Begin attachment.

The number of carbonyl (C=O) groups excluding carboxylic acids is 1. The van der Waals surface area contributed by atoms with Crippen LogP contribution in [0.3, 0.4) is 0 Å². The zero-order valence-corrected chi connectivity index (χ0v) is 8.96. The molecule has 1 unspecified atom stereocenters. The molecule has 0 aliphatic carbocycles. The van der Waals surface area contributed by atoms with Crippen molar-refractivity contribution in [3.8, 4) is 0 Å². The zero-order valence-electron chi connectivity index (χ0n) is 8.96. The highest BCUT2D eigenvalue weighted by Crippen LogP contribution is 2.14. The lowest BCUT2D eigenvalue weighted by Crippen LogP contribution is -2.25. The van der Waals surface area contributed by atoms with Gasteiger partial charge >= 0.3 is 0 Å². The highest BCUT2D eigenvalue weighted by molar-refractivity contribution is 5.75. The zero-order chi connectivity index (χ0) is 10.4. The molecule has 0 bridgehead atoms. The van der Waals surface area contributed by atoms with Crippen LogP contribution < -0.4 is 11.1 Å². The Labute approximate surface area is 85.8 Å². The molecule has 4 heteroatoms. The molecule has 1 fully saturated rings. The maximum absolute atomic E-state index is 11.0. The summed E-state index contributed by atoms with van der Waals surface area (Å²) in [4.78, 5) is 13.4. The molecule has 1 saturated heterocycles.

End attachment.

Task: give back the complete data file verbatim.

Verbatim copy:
The number of carbonyl (C=O) groups excluding carboxylic acids is 1. The van der Waals surface area contributed by atoms with Crippen LogP contribution in [0.3, 0.4) is 0 Å². The zero-order valence-corrected chi connectivity index (χ0v) is 8.96. The molecule has 1 unspecified atom stereocenters. The molecule has 0 aliphatic carbocycles. The van der Waals surface area contributed by atoms with Crippen molar-refractivity contribution in [3.8, 4) is 0 Å². The zero-order valence-electron chi connectivity index (χ0n) is 8.96. The highest BCUT2D eigenvalue weighted by Crippen LogP contribution is 2.14. The lowest BCUT2D eigenvalue weighted by Crippen LogP contribution is -2.25. The van der Waals surface area contributed by atoms with Gasteiger partial charge >= 0.3 is 0 Å². The highest BCUT2D eigenvalue weighted by molar-refractivity contribution is 5.75. The zero-order chi connectivity index (χ0) is 10.4. The molecule has 0 bridgehead atoms. The van der Waals surface area contributed by atoms with Crippen LogP contribution < -0.4 is 11.1 Å². The Labute approximate surface area is 85.8 Å². The molecule has 4 heteroatoms. The molecule has 1 fully saturated rings. The maximum absolute atomic E-state index is 11.0. The summed E-state index contributed by atoms with van der Waals surface area (Å²) in [4.78, 5) is 13.4. The molecule has 1 saturated heterocycles.